The cost of the boondoggle Delta Conveyance Project to burden taxpayers during a budget deficit

For Immediate Release:

May 10, 2024 


Alexandra Nagy,, 818-633-0865

Sacramento, CA – Despite a Superior Court ruling that sets limits on the Department of Water Resources’ ability to sell water bonds, a potential $27.6 billion budget deficit that will impact workers, healthcare, and education, and reversals toland-water restoration investments to mitigate climate change impacts, the Department of Water Resources will be releasing a Delta Conveyance finance planning documents in the near future. 

Although Governor Newsom stated in his press conference on the budget that there would be no impact on advancing the Delta Conveyance Project, what he described as the state’s “number one climate resiliency program,” the potential financial impacts on future state bond repayments should not be ignored, as well as the Governor’s climate resiliency claims.

The Department of Water Resources (DWR) says that revenue bonds will be used to fund the project in a recent public information sheet. However, there continue to be several reasons to question the financial viability of the DCP. First, construction costs continue to inflate since the initial $15.9 billion cost estimate for the DCP in 2020. The California Department of General Services Construction Cost Index estimates that construction cost inflation has averaged 10.7% annually since 2020. This would bring an updated estimate to $22 billion given all other factors remain constant. Additionally, realignment of the project to a new terminal location at Bethany Reservoir will likely add further construction costs.

Secondly, the bonds that would finance the project would be subject to the high interest rates we are currently experiencing, adding to the likely cost inflation. The planning phase of the DCP saw low interest rates that ended in 2022 and interest rates are not expected to return to the pandemic-era rates that characterized that period. It is also questionable if water districts can afford to pay back DWR for the revenue bonds purchased because water demand is down, fixed costs for current operations have risen, and water conservation/recycling projects which are the first priority to protect drinking water during drought need immediate investment at the local level. 

Revenue bonds are ultimately guaranteed by the taxpayers of California, and a recent Superior Court ruling has set limits on how DWR can go about selling revenue bonds for the project. Any attempts through budget trailer bills to change bonding capabilities for DWR would be a clear indicator of the fragile economics of the project. If the project needs “a fix” to become financially feasible, then it is not based on proper financing and accounting standards.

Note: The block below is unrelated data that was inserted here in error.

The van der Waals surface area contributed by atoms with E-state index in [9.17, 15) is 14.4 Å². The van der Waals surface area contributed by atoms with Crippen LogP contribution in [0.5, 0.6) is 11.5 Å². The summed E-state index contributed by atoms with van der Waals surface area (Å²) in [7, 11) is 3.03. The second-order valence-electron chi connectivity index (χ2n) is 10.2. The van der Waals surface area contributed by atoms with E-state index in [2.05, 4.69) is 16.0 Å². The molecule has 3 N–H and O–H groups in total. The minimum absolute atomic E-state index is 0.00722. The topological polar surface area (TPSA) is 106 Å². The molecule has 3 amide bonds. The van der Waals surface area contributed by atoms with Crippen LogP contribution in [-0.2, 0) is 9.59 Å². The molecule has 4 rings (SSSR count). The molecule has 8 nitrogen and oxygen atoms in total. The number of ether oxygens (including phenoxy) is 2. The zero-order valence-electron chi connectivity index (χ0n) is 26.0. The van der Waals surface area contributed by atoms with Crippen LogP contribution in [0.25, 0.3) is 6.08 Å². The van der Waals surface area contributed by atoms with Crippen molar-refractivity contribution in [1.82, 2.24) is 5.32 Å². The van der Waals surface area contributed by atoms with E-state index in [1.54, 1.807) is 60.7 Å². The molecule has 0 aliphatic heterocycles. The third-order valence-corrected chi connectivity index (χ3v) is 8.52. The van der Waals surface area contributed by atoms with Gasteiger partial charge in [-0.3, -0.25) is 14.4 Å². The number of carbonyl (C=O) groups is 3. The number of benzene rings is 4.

Lastly, the Newsom administration continues to tout Delta Conveyance as a climate change project. Yet the DCP is the complete opposite. According to DWR, operation of the DCP will reduce the monthly average flow to the Delta in nearly all months, especially in drought, and even in wet years. Given current insufficient flows have led to an ecological crisis, further water flow reduction will cause inevitable and unreasonable harm to fish and wildlife and to other beneficial uses that impact communities throughout Northern California. Reducing freshwater flows and further starving the estuary is not the backbone of a climate project rooted in equity.

Restore the Delta’s Executive Director Barbara Barrigan-Parrilla notes, “If the Newsom Administration continues to hoist the Delta Conveyance Project on California taxpayers during a budget deficit crisis, this is a clear indication that the project fails to meet the test of environmental and budgetary laws. Burdening urban water ratepayers with 40-years of debt for a project that will not meet climate challenges is unjust, especially for disadvantaged communities.”

California voters first officially rejected a past iteration of the DCP in 1982 when it was proposed as the peripheral canal. During the Brown administration, DWR leadership made multiple public statements and arguments that single tunnel alternatives were not cost-effective. 

According to Barrigan-Parrilla, “The California legislature over decades has already set the standards for proper governance of large infrastructure projects. If the Delta Conveyance project could stand on its own merits, it would withstand the test of our economic and environmental laws and science. It fails in terms of water operations and economics. Why does the Newsom Administration continue to advance a project that will not stand up to a volatile climate or California’s volatile revenue stream?”


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